Don’t Give Up on Sprawl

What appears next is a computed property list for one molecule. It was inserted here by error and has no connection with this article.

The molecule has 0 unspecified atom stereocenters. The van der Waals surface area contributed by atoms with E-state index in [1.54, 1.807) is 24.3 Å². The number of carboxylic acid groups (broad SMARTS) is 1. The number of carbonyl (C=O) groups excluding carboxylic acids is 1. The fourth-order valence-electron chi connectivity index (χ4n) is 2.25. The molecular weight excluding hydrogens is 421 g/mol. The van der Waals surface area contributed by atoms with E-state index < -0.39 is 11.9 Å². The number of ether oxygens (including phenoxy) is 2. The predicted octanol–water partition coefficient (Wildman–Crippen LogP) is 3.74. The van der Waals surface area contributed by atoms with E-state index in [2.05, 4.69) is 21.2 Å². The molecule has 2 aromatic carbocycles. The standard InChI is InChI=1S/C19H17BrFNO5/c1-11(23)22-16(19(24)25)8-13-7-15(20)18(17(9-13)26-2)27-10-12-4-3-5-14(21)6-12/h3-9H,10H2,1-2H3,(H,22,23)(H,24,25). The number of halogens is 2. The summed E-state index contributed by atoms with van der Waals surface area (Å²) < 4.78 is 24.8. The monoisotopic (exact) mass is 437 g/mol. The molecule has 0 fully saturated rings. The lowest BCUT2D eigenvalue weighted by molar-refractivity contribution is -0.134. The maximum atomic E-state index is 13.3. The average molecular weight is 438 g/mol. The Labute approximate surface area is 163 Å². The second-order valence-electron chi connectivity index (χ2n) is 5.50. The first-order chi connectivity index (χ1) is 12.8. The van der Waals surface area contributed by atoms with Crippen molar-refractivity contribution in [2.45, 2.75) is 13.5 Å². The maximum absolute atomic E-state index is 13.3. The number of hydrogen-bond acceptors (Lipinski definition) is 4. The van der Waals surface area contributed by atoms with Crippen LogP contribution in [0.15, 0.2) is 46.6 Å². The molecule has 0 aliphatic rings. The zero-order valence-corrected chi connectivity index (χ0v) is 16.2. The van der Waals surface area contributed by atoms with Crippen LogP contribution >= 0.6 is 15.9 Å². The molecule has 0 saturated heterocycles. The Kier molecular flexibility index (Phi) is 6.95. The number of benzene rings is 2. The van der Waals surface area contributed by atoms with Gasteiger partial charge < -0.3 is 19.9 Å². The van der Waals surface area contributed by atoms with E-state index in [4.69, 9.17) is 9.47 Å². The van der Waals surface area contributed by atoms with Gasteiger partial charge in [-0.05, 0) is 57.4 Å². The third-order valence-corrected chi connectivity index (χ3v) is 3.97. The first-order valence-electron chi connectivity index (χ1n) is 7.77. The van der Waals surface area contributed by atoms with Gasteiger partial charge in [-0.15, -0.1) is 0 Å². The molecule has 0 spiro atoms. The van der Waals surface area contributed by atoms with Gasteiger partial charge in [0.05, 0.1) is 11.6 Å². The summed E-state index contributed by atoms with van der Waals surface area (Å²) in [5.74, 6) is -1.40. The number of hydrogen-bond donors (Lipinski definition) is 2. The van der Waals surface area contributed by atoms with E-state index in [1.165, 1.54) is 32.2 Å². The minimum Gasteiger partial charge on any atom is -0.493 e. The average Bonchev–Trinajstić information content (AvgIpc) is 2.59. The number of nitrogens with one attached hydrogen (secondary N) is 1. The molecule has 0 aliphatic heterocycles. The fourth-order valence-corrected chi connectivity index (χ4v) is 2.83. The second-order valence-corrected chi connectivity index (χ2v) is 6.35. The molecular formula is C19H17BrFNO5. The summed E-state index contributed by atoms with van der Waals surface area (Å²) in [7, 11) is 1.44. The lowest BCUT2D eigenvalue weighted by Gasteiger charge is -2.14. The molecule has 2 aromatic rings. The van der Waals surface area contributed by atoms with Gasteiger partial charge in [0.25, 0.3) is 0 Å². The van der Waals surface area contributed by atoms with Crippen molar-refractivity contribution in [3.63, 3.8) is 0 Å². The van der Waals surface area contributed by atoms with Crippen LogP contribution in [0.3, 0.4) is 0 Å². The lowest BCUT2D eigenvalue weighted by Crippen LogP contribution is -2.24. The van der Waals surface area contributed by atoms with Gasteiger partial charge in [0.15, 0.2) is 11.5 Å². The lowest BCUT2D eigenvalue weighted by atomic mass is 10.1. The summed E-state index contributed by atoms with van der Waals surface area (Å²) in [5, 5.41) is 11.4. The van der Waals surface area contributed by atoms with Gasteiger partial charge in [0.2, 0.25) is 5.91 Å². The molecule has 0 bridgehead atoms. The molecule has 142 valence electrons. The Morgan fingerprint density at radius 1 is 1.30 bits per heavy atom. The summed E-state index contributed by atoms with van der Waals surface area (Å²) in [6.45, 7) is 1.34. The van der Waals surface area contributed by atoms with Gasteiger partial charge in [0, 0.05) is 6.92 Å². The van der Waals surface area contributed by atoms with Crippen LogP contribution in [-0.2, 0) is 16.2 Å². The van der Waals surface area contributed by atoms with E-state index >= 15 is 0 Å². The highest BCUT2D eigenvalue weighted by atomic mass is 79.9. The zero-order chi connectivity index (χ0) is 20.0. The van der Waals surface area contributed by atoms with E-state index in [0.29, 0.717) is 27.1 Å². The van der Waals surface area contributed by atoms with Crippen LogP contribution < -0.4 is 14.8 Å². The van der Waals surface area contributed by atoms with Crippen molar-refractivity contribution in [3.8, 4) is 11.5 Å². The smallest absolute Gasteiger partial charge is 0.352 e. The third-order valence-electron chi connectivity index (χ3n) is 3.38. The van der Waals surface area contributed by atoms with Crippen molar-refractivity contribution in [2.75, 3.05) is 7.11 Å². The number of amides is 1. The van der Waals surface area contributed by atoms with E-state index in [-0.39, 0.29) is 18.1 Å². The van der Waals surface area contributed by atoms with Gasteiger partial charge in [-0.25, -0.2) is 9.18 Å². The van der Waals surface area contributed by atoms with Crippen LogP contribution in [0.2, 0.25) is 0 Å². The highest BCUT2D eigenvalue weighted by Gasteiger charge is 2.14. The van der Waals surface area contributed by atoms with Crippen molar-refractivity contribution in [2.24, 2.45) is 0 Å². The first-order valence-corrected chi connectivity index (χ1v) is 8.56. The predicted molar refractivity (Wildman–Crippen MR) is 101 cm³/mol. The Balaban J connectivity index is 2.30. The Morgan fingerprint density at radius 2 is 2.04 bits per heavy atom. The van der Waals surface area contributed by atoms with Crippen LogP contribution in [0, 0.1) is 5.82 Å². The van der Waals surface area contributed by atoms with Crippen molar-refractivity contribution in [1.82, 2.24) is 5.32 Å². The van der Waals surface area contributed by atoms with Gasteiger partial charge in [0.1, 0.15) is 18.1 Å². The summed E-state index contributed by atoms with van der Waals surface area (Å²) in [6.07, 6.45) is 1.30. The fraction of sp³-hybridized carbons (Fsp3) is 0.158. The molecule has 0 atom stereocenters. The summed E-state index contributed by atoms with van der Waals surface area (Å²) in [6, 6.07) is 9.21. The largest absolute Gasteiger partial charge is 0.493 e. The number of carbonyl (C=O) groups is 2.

IN 1999, when the book Suburban Nation was still being written, it seemed that stopping the spread of sprawl might actually be possible. Two decades later, it is difficult to harbor such illusions. Most of the subsidies and market perversities that drove the initial suburban outflux are still in place, and too many powerful organizations still benefit from our dependence on cars and roads. Even though polls and price comparisons show that the auto zone is vastly overbuilt, the sprawl machine will continue to churn, sucking in farmland and fossil fuels and spitting out soulless subdivisions and ever more carbon. The data suggest it might kill us all before long. But while we’re still here, why can’t we just live in the kind of places we want?